Date of this Version
Published in Children and Youth Services Review 112 (2020) 104925
Background: This evaluation examined the use of the Facilitated Attuned Interaction (FAN) approach to reflective practice among child welfare and early childhood professionals working with vulnerable children and families.
Objective: The aims of the current evaluation were to test (a) the role of vicarious trauma in predicting professional burnout, (b) the effect of reflective practice quality in decreasing professional burnout, and (c) the ability of reflective practice quality to lessen the relationship between vicarious trauma and professional burnout.
Participants and Setting: The sample included sixty-three professionals across diverse professions including child welfare social workers, early childhood educators, and child welfare attorneys.
Methods: Child welfare and early childhood professionals participating in reflective practice with consultants trained in the FAN approach to reflective practice completed surveys measuring their vicarious trauma, burnout, and the quality of reflective practice pre-intervention as well as nine months post-intervention.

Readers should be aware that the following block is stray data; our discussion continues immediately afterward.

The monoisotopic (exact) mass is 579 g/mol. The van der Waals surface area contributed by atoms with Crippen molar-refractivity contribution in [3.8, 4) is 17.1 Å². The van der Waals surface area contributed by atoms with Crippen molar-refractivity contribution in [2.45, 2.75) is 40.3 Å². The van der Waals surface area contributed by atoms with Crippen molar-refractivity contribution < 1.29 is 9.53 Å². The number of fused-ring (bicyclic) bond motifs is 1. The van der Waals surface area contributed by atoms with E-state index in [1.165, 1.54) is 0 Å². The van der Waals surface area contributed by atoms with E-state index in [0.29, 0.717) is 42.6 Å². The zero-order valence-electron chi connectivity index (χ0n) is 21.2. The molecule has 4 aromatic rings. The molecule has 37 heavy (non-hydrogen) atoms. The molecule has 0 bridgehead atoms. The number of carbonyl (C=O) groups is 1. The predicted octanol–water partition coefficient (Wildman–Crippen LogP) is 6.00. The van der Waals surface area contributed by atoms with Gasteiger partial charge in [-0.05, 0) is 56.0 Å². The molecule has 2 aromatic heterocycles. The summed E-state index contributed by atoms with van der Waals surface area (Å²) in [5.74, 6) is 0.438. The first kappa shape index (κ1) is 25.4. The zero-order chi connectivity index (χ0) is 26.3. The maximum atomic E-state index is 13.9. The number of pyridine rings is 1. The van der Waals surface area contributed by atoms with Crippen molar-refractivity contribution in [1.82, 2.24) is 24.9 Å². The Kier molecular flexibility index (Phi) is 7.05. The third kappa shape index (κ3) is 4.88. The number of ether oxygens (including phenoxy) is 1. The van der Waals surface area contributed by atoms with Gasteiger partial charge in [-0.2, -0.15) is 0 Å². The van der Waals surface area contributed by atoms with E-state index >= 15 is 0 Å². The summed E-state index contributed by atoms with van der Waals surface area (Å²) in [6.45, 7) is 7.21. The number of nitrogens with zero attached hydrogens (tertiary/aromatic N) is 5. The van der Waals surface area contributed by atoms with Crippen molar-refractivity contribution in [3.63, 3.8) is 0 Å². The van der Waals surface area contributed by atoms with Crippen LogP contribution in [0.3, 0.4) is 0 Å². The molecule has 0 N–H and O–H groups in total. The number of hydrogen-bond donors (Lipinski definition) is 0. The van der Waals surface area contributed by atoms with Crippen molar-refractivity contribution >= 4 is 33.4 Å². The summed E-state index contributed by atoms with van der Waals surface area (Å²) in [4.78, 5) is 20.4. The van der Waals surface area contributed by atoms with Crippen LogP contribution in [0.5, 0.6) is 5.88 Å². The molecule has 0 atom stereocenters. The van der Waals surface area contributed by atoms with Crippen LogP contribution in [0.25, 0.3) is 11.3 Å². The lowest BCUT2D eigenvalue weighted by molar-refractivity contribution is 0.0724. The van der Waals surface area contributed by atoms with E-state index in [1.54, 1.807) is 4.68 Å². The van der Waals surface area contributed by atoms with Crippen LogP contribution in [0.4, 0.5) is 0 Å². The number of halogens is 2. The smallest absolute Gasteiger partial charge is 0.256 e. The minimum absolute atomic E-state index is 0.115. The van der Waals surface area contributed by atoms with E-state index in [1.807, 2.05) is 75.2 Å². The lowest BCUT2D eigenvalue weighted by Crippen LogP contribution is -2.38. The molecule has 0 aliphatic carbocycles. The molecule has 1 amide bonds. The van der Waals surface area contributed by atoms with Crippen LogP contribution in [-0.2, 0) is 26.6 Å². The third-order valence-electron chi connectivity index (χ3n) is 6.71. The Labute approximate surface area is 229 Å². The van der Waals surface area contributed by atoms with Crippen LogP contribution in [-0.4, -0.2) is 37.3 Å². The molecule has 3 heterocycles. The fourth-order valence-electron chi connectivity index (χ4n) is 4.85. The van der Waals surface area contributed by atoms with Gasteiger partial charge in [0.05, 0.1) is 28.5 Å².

Results: Results indicated that pre-intervention vicarious trauma directly and significantly increased child welfare and early childhood professionals’ post-intervention reports of professional burnout, β = 0.42, [95% CI: 0.08, 0.76]. Post-intervention reflective practice quality did not directly nor significantly reduce professionals’ post-intervention reports of professional burnout, β = −0.06, [95% CI: −0.46, 0.36]; however, the relationship between pre-intervention vicarious trauma and post-intervention burnout was significantly diminished by positive perceptions of reflective practice quality, β = −0.36, [95% CI: −0.69, −0.02].
Conclusion: Vicarious trauma was associated with increased rates of professional burnout among child welf essionals. The current evaluation indicates the potential benefit of receiving high quality reflective practice with the FAN approach.
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